Sure, but don’t tell the grocery gang. Falling profit margins, not honesty, is behind their nasty, divisive campaign. Even worse, these truth-challenged food giants are using the poorest of the poor, “ … hunger, food aid, poverty, development, senior, children,” to reclaim their fat margins.
In a town long-known for its shameless demagogues, these folks take the cake.
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COLUMBUS — The USDA Natural Resources Conservation Service (NRCS) recently extended the deadline to apply for the Conservation Security Program to May 30.
Farmers in Ohio’s Sandusky Watershed, encompassing 12 counties in northern Ohio, are encouraged to take advantage of this extension. These counties include: Crawford, Erie, Hancock, Hardin, Huron, Marion, Ottawa, Richland, Sandusky, Seneca, Wood and Wyandot.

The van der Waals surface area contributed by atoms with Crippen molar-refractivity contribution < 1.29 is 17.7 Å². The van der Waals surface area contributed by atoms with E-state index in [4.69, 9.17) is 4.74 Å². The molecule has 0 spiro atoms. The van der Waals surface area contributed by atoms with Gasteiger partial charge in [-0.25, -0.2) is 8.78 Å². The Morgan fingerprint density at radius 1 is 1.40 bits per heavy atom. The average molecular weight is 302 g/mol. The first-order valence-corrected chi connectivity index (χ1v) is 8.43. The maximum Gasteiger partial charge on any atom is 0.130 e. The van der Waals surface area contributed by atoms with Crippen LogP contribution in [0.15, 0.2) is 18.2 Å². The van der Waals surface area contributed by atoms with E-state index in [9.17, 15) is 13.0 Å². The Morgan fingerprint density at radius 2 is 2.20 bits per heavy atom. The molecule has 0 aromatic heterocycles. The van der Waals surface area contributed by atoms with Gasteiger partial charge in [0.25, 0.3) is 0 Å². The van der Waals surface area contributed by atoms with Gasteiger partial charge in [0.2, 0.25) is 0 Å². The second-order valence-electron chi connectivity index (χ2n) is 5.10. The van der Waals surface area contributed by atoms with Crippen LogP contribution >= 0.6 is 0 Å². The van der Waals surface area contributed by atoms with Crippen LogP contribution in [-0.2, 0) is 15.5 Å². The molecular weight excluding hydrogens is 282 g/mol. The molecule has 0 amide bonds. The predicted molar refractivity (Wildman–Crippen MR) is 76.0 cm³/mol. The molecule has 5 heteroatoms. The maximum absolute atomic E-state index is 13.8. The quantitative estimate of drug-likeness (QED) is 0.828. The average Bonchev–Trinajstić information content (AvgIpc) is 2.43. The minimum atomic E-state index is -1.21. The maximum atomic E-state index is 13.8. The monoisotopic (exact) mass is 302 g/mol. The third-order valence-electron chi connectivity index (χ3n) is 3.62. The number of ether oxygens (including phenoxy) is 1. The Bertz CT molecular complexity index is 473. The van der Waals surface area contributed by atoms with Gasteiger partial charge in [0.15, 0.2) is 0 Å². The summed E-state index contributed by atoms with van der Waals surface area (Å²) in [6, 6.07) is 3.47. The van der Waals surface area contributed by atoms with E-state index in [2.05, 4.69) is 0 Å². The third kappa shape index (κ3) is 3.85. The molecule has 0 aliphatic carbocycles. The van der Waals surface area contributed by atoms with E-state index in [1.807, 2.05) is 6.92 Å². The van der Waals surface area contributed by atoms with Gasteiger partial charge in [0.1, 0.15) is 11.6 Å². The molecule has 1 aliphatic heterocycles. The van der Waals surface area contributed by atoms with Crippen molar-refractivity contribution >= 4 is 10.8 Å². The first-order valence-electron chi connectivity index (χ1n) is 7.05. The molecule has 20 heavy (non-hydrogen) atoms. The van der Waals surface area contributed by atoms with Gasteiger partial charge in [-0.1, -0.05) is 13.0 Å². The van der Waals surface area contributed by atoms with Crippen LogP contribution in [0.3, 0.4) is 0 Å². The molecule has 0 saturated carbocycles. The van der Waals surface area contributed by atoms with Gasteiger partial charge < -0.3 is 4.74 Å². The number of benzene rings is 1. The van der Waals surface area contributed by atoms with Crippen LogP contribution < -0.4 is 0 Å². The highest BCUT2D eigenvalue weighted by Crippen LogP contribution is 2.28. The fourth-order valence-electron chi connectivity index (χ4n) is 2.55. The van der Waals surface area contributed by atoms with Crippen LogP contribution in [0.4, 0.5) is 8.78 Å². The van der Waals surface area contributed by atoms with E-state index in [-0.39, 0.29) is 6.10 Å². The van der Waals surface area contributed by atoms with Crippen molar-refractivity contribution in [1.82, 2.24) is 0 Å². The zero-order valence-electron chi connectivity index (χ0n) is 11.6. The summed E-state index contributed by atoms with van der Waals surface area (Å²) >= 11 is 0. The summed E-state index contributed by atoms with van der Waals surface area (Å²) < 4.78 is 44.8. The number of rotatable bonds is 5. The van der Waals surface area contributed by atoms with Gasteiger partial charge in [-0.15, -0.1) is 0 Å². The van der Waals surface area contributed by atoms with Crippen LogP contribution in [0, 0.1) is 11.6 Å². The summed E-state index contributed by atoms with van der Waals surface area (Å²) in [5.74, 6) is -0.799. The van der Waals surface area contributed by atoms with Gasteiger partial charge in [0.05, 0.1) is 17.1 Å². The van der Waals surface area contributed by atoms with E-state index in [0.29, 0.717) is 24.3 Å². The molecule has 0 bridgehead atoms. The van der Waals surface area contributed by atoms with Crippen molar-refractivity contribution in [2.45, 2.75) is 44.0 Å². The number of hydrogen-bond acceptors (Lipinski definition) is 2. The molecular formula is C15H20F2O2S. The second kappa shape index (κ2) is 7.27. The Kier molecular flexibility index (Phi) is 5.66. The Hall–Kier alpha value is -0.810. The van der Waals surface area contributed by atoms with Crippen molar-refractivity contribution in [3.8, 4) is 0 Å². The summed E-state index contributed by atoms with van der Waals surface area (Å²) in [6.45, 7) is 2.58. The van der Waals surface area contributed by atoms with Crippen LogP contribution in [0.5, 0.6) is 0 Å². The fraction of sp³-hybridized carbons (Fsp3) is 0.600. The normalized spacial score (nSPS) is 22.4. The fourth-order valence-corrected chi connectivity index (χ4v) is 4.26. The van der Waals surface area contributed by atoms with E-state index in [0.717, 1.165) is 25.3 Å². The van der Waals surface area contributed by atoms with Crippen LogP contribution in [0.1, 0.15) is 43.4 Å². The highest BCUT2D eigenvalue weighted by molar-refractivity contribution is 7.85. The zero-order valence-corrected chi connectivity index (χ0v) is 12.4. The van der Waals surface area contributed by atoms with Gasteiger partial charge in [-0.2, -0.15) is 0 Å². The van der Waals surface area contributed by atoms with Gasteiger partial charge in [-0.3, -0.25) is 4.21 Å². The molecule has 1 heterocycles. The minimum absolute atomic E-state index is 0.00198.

“This extension will allow two additional weeks to gather the proper documentation and make an appointment for an interview with the NRCS staff,” said Terry Cosby, Natural Resources Conservation Service state conservationist.
The Conservation Security Program, a voluntary program, encourages and rewards producers who practice outstanding stewardship on working agricultural land by offering financial incentives that increase with the level of conservation effort.
In the Sandusky Watershed, the average farm practicing the highest level of conservation could qualify for payments as high as $15,000 per year for a five-year period. Payments may be more or less depending on farm size and may be subject to annual enhancement and contract payment caps.
This may be the only sign-up for many years available to farmers in the Sandusky Watershed.
As outlined in the 2002 farm bill, the Conservation Security Program is offered on a rotational basis nationwide, with all watersheds in the country scheduled to offer the program at some point in an eight-year time frame, beginning with 2004.
To learn more about the Conservation Security Program, visit
www.oh.nrcs.usda.gov/programs/csp_2/csp_home_2008.html or contact your local USDA Service Center.